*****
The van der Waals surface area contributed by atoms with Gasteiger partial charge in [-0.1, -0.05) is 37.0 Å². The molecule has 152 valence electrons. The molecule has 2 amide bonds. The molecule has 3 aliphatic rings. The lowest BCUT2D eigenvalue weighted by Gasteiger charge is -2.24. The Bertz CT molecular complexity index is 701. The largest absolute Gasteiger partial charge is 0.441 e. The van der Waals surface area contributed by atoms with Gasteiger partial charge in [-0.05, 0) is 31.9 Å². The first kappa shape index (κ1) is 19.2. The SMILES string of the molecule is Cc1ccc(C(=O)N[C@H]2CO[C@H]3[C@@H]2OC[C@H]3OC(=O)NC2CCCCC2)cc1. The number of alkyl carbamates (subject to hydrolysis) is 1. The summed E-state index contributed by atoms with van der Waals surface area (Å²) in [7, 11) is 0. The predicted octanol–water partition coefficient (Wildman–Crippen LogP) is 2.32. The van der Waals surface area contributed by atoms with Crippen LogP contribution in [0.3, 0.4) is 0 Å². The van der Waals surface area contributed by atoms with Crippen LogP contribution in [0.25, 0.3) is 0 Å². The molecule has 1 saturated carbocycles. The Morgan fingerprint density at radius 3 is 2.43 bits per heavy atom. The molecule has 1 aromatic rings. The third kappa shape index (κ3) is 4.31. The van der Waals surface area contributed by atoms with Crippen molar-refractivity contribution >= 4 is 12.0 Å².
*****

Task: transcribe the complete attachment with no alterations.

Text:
The van der Waals surface area contributed by atoms with Gasteiger partial charge in [-0.1, -0.05) is 37.0 Å². The molecule has 152 valence electrons. The molecule has 2 amide bonds. The molecule has 3 aliphatic rings. The lowest BCUT2D eigenvalue weighted by Gasteiger charge is -2.24. The Bertz CT molecular complexity index is 701. The largest absolute Gasteiger partial charge is 0.441 e. The van der Waals surface area contributed by atoms with Gasteiger partial charge in [-0.05, 0) is 31.9 Å². The first kappa shape index (κ1) is 19.2. The SMILES string of the molecule is Cc1ccc(C(=O)N[C@H]2CO[C@H]3[C@@H]2OC[C@H]3OC(=O)NC2CCCCC2)cc1. The number of alkyl carbamates (subject to hydrolysis) is 1. The summed E-state index contributed by atoms with van der Waals surface area (Å²) in [7, 11) is 0. The predicted octanol–water partition coefficient (Wildman–Crippen LogP) is 2.32. The van der Waals surface area contributed by atoms with Crippen LogP contribution in [0.3, 0.4) is 0 Å². The van der Waals surface area contributed by atoms with Crippen LogP contribution in [0.25, 0.3) is 0 Å². The molecule has 1 saturated carbocycles. The Morgan fingerprint density at radius 3 is 2.43 bits per heavy atom. The molecule has 1 aromatic rings. The third kappa shape index (κ3) is 4.31. The van der Waals surface area contributed by atoms with Crippen molar-refractivity contribution >= 4 is 12.0 Å².